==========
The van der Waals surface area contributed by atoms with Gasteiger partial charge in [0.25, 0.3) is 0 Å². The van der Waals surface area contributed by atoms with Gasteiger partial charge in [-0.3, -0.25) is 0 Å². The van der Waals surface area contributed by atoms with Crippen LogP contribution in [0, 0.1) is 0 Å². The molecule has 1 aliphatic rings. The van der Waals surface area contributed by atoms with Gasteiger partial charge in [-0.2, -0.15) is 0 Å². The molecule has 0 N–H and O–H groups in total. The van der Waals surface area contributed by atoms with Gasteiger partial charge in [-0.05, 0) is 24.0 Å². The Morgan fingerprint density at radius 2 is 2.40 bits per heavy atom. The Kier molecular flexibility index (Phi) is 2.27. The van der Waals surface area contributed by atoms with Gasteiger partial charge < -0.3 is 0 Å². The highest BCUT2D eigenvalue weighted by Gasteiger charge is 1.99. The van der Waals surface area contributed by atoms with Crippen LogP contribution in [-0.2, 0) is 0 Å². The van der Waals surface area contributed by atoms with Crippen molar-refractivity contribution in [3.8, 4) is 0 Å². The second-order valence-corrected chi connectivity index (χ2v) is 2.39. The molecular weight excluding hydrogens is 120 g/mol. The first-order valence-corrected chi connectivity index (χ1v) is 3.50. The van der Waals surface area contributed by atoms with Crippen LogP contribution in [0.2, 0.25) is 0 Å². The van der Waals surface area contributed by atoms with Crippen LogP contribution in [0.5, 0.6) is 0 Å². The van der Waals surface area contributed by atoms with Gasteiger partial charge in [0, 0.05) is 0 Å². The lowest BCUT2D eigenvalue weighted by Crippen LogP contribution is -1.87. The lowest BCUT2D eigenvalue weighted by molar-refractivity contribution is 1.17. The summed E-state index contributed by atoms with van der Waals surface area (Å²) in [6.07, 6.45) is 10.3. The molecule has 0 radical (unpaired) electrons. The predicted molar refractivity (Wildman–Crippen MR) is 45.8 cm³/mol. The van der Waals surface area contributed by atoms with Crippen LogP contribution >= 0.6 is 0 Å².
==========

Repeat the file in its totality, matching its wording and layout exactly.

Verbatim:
The van der Waals surface area contributed by atoms with Gasteiger partial charge in [0.25, 0.3) is 0 Å². The van der Waals surface area contributed by atoms with Gasteiger partial charge in [-0.3, -0.25) is 0 Å². The van der Waals surface area contributed by atoms with Crippen LogP contribution in [0, 0.1) is 0 Å². The molecule has 1 aliphatic rings. The van der Waals surface area contributed by atoms with Gasteiger partial charge in [-0.2, -0.15) is 0 Å². The molecule has 0 N–H and O–H groups in total. The van der Waals surface area contributed by atoms with Gasteiger partial charge in [-0.05, 0) is 24.0 Å². The Morgan fingerprint density at radius 2 is 2.40 bits per heavy atom. The Kier molecular flexibility index (Phi) is 2.27. The van der Waals surface area contributed by atoms with Gasteiger partial charge < -0.3 is 0 Å². The highest BCUT2D eigenvalue weighted by Gasteiger charge is 1.99. The van der Waals surface area contributed by atoms with Crippen LogP contribution in [-0.2, 0) is 0 Å². The van der Waals surface area contributed by atoms with Crippen molar-refractivity contribution in [3.8, 4) is 0 Å². The second-order valence-corrected chi connectivity index (χ2v) is 2.39. The molecular weight excluding hydrogens is 120 g/mol. The first-order valence-corrected chi connectivity index (χ1v) is 3.50. The van der Waals surface area contributed by atoms with Crippen LogP contribution in [0.2, 0.25) is 0 Å². The van der Waals surface area contributed by atoms with Crippen LogP contribution in [0.5, 0.6) is 0 Å². The van der Waals surface area contributed by atoms with Gasteiger partial charge in [0, 0.05) is 0 Å². The lowest BCUT2D eigenvalue weighted by Crippen LogP contribution is -1.87. The lowest BCUT2D eigenvalue weighted by molar-refractivity contribution is 1.17. The summed E-state index contributed by atoms with van der Waals surface area (Å²) in [6.07, 6.45) is 10.3. The molecule has 0 radical (unpaired) electrons. The predicted molar refractivity (Wildman–Crippen MR) is 45.8 cm³/mol. The van der Waals surface area contributed by atoms with Crippen LogP contribution >= 0.6 is 0 Å².